Zvi Gitelman is professor of political science and Tisch Professor of Judaic studies at the University of Michigan. He is the author or editor of fourteen books and many articles. His current research is on Jewish identities in Russia and Ukraine and on the Holocaust in the Soviet Union.

Scott Goldberg is director of the Institute for Educational Partnership and Applied Research, and director of the Fanya Gottesfeld Heller Division of Doctoral Studies, at Yeshiva University’s Azrieli Graduate School. He holds a Ph.D. in applied psychology from New York University and an M.S.Ed. in special education from Bank Street College of Education.

Ellen B. Goldring is a professor of education policy and leadership at Peabody College of Vanderbilt University. She received her Ph.D. from the University of Chicago. Before coming to Vanderbilt, Professor Goldring was chair of the Department of Educational Administration at Tel Aviv University, Israel. Her areas of expertise and research focus on improving schools, with particular attention to educational leadership, community, access, and equity in schools of choice.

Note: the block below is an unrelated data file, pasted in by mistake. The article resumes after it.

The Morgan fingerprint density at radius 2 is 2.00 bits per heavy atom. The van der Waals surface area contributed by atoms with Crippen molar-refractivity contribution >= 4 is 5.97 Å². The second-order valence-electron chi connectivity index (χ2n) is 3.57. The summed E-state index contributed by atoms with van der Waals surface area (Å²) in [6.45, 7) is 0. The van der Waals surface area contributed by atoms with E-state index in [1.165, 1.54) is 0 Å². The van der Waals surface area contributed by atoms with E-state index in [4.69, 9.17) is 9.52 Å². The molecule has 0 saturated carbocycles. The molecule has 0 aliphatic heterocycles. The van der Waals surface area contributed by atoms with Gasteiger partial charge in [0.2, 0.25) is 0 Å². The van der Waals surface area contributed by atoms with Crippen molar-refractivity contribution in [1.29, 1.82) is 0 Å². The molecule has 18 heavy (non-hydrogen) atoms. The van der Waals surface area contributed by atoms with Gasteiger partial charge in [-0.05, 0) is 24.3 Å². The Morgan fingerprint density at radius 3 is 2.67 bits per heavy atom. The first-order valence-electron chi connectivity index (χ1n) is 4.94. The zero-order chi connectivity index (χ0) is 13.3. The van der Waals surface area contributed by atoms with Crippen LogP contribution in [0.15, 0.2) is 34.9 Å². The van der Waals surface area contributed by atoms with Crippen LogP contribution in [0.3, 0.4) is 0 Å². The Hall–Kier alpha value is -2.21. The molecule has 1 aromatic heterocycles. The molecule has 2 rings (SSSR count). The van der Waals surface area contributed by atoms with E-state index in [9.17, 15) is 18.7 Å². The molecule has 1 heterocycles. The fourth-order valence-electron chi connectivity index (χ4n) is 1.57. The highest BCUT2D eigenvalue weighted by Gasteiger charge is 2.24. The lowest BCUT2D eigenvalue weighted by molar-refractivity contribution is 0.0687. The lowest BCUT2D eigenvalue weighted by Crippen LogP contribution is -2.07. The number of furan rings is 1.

Yossi J. Goldstein is head of the long-term training and professional development academic unit in the Department of Jewish Zionist Education at the Jewish Agency. He gained his Ph.D. in contemporary Jewry from the Hebrew University of Jerusalem. His research concerns South American Jewry, Jewish communities in a globalized world, and Holocaust studies and Jewish education. He is co-editor of Judaica Latinoamericana, a research periodical focused on Latin American Jewry.

Eli Kohn is director of curriculum development projects at the Lookstein Center of Jewish Education in the Diaspora at Bar-Ilan University. In this role he specializes in the development of curriculum in Jewish studies for Diaspora Jewish day schools and has lectured to teachers in numerous countries. In 2007 he was appointed educational director of the Jewish Curriculum Partnership in the UK.

Jeffrey S. Kress is assistant professor and chair of the Department of Jewish Education at the Jewish Theological Seminary of America. Dr Kress received his doctorate in clinical psychology from Rutgers University and previously worked as a programme development specialist at the University of Medicine and Dentistry of New Jersey--Community Mental Health Center’s Social Decision Making/Social Problem Solving programme.

Jon A. Levisohn is assistant professor of Jewish Education, and assistant director of the Mandel Center for Studies in Jewish Education, at Brandeis University. His research in philosophy of education and philosophy of Jewish education focuses on the teaching and learning of historical and sacred texts, and he directs a project that promotes research on the teaching of classical Jewish studies.